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Painted Lady

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Download links and information about Painted Lady by Abbey Lincoln, Archie Shepp. This album was released in 1995 and it belongs to Jazz, Vocal Jazz genres. It contains 6 tracks with total duration of 44:23 minutes.

Artist: Abbey Lincoln, Archie Shepp
Release date: 1995
Genre: Jazz, Vocal Jazz
Tracks: 6
Duration: 44:23
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Tracks

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No. Title Length
1. Sophisticated Lady (featuring Hilton Ruiz, Roy Burrowes, Jack Gregg) 7:29
2. Golden Lady (featuring Hilton Ruiz, Roy Burrowes, Jack Gregg, Freddie Waits) 9:31
3. Painted Lady On the Stage (featuring Hilton Ruiz, Roy Burrowes, Jack Gregg, Freddie Waits) 5:10
4. Throw It Away (featuring Hilton Ruiz, Roy Burrowes, Jack Gregg, Freddie Waits) 6:32
5. What Are You Doing the Rest of Your Life? (featuring Hilton Ruiz, Roy Burrowes, Jack Gregg, Freddie Waits) 9:30
6. Caged Bird (featuring Hilton Ruiz, Roy Burrowes, Jack Gregg, Freddie Waits) 6:11

Details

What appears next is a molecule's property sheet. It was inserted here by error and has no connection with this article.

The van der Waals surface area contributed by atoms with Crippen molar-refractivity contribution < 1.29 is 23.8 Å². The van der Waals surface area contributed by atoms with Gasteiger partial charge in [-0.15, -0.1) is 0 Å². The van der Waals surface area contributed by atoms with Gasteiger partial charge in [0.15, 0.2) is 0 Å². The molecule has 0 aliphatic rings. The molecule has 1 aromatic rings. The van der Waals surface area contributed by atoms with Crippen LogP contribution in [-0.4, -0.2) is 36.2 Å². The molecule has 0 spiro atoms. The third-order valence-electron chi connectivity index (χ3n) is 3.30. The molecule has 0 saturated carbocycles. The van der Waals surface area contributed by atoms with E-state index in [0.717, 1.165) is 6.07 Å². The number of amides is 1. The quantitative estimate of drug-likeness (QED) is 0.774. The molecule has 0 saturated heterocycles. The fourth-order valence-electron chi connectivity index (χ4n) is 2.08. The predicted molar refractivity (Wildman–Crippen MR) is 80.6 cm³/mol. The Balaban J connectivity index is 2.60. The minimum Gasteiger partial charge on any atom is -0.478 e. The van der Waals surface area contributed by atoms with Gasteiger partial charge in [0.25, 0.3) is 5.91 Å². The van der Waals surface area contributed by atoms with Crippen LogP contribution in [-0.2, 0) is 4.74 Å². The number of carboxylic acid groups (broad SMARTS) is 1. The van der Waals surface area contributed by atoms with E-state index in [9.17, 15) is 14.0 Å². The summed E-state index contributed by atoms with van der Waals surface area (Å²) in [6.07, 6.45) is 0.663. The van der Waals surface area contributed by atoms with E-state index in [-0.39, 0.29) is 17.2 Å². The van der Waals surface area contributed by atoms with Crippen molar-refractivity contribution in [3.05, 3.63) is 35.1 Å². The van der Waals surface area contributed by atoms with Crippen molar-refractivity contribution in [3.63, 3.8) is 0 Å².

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Abbey Lincoln was in her late fifties at the time of this 1987 session in Paris, but she was showing little wear on her voice, aside for a slightly more pronounced vibrato. Joining her for this session is Archie Shepp on soprano and tenor saxophones, trumpeter Roy Burrowes, pianist Hilton Ruiz, bassist Jack Gregg, and drummer Freddie Waits. The sparse liner notes give no background as to how this session or choice of musicians came about, and at times there is such an informal air that one would think that this was a run-through prior to a record date or concert. The extended workout of Duke Ellington's "Sophisticated Lady" lives up to its title, with Lincoln, Shepp (on soprano sax), Burrowes (on muted trumpet), and Ruiz shining in their respective solos. The vocalist interprets several several of her originals, though she comments to the musicians midway through "Golden Lady" that she thinks the tempo may be a bit too slow, while she also seems to stumble at one point. But she shines in her defiant "Throw It Away." Ruiz sets up Michel Legrand's "What Are You Doing the Rest of Your Life?" with a lush solo, and while this isn't the type of material one associates with Lincoln, she delivers a stunning, original interpretation. The release could have been improved in several ways. At times, the sound was overmodulated by the original session engineer, unnecessarily distorting Lincoln's voice and Shepp's saxes at times, while occasionally there is a bit too much reverb used on the leader's vocals. It's also puzzling not to see any composer/lyricist credits listed in the package or on the disc itself.